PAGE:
In some cases, high protein foods like red meat, eggs and dairy may need to be limited if enzyme production is significantly impaired to allow the pancreas to rest. A low fat, plant based diet is recommended. Fiber from fruits, vegetables and whole grains is beneficial.

Sample Diet for Pancreatitis

Here is a sample one day meal plan with pancreatitis friendly foods:

– 1/2 cup oatmeal cooked in water or almond milk. Top with 1 tbsp ground flaxseed and 1/4 cup blueberries.

– Herbal tea

Morning Snack:
– 1 apple sliced with 1 tbsp peanut butter

– Spinach salad with 2 cups baby spinach, tomatoes, cucumbers, carrots, 1/4 avocado and 2 tbsp low-fat salad dressing

– Side of 1/2 whole wheat pita pocket

– Herbal tea

Afternoon Snack:
– 1/4 cup edamame sprinkled with sea salt

– 1 cup vegetarian chili with brown rice and 1 whole wheat dinner roll

– Side salad with vinaigrette dressing

This sample menu avoids greasy and fried items, heavily spiced dishes, high fat dairy and meat, sweet treats and alcohol that can aggravate pancreatitis. It focuses on anti-inflammatory foods like fruits, vegetables, whole grains and plant-based proteins. Staying hydrated with water, herbal tea and vegetable juices is also important.

Foods to Choose with Pancreatitis

While certain foods should be limited or avoided, there are many nourishing anti-inflammatory foods that can be enjoyed with pancreatitis including:

– Vegetables – spinach, kale, carrots, broccoli, cauliflower, squash, green beans, sweet potatoes, mushrooms. Go easy on tomatoes, onions, garlic, peppers which may be too acidic.

– Fruits – blueberries, strawberries, bananas, melons, apples, pears, mango, pineapple, peaches. Citrus fruits may be irritating.

– Grains – oats, brown rice, quinoa, whole wheat pasta, 100% whole wheat bread and rolls.

– Proteins – tofu, tempeh, beans, lentils, white fish, skinless poultry, eggs and dairy in moderation if tolerated.

– Fats and oils – avocado, olive oil, coconut oil, flaxseeds, walnuts, nut butters. Use in small amounts as tolerated.

– Beverages – water, herbal tea, vegetable juice, plant-based milk. Avoid alcohol and caffeine.

Focus on eating smaller, more frequent meals to ease digestion and keep blood sugar steady. Good food choices with pancreatitis do not sit heavily in the stomach, stimulate digestive secretions, or rapidly spike blood sugar levels. A diet rich in fiber and nutrients from plant foods will provide antioxidant and anti-inflammatory benefits to aid healing.

Supplements for Pancreatitis

Certain vitamin and mineral supplements may be beneficial for managing pancreatitis:

Antioxidants – Vitamin C, vitamin E, beta carotene and selenium help reduce oxidative damage and inflammation.

Probiotics – Probiotic bacteria support healthy gut microbiome which influences pancreas health.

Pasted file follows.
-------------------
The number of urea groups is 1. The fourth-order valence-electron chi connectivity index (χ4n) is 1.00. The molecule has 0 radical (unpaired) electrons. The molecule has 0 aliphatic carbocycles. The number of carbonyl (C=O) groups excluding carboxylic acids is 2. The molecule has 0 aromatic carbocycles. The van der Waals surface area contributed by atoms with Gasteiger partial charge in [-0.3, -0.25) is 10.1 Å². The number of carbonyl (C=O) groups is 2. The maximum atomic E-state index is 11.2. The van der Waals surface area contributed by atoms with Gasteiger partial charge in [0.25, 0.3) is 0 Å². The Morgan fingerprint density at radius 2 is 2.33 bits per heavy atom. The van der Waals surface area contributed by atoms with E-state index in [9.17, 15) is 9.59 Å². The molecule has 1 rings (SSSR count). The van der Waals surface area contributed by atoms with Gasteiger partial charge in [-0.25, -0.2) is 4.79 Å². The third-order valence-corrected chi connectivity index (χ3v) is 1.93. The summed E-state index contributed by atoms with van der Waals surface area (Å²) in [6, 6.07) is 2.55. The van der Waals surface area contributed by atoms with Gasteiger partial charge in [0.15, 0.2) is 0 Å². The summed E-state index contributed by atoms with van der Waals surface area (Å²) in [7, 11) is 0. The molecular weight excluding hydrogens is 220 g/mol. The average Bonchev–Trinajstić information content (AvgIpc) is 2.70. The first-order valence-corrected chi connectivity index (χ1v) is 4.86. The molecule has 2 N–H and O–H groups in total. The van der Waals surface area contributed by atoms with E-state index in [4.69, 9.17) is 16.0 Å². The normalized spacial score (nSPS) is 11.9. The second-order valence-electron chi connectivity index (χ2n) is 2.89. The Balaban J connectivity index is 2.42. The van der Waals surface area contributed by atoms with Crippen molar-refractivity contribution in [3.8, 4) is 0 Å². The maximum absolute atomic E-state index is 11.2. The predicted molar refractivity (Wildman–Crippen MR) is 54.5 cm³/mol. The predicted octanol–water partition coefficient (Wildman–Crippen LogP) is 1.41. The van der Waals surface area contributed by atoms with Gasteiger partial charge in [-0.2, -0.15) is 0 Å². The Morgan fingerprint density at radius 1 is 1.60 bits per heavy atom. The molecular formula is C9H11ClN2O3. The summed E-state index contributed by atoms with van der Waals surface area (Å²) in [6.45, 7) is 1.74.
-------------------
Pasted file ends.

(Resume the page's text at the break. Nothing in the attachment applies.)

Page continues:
Digestive enzymes – Pancreatic enzyme supplements like lipase, amylase, protease may improve digestion and nutrient absorption.

Curcumin – The active compound in turmeric has anti-inflammatory effects that may benefit pancreas health.

Always consult a doctor before taking supplements to ensure they will not interact with any medications being taken. Probiotics and digestive enzymes in particular should only be used at the recommendation of your physician to determine the proper dosing based on the severity of pancreatic insufficiency.

Lifestyle Changes for Pancreatitis

In addition to diet, the following lifestyle modifications can help reduce symptoms and flares:

– Maintaining normal body weight
– Exercising regularly with both aerobic and strength training activities
– Quitting smoking and limiting alcohol consumption
– Managing stress through relaxation techniques, adequate sleep and mindfulness practices
– Staying hydrated by drinking plenty of fluids
– Taking prescribed medications properly to manage pain and underlying conditions

The goal is to reduce sources of inflammation and oxidative stress through diet, exercise, quitting smoking, limiting alcohol intake and managing stress. This comprehensive approach gives the body the best chance at healing.


What you eat and drink can have a significant impact on pancreatitis symptoms and flare ups. The pancreas needs rest to heal, which means limiting foods that overwork it like fatty foods, alcohol and caffeine. Anti-inflammatory plant foods like fruits, veggies, beans, whole grains and lean proteins are gentle and nourishing choices. Staying hydrated, exercising, managing stress and limiting alcohol are also key. Work closely with your healthcare provider to develop a pancreatitis diet and lifestyle tailored to your individual needs and sensitivities. With the proper modifications, most people with pancreatitis are able to enjoy a satisfying diet that promotes healing.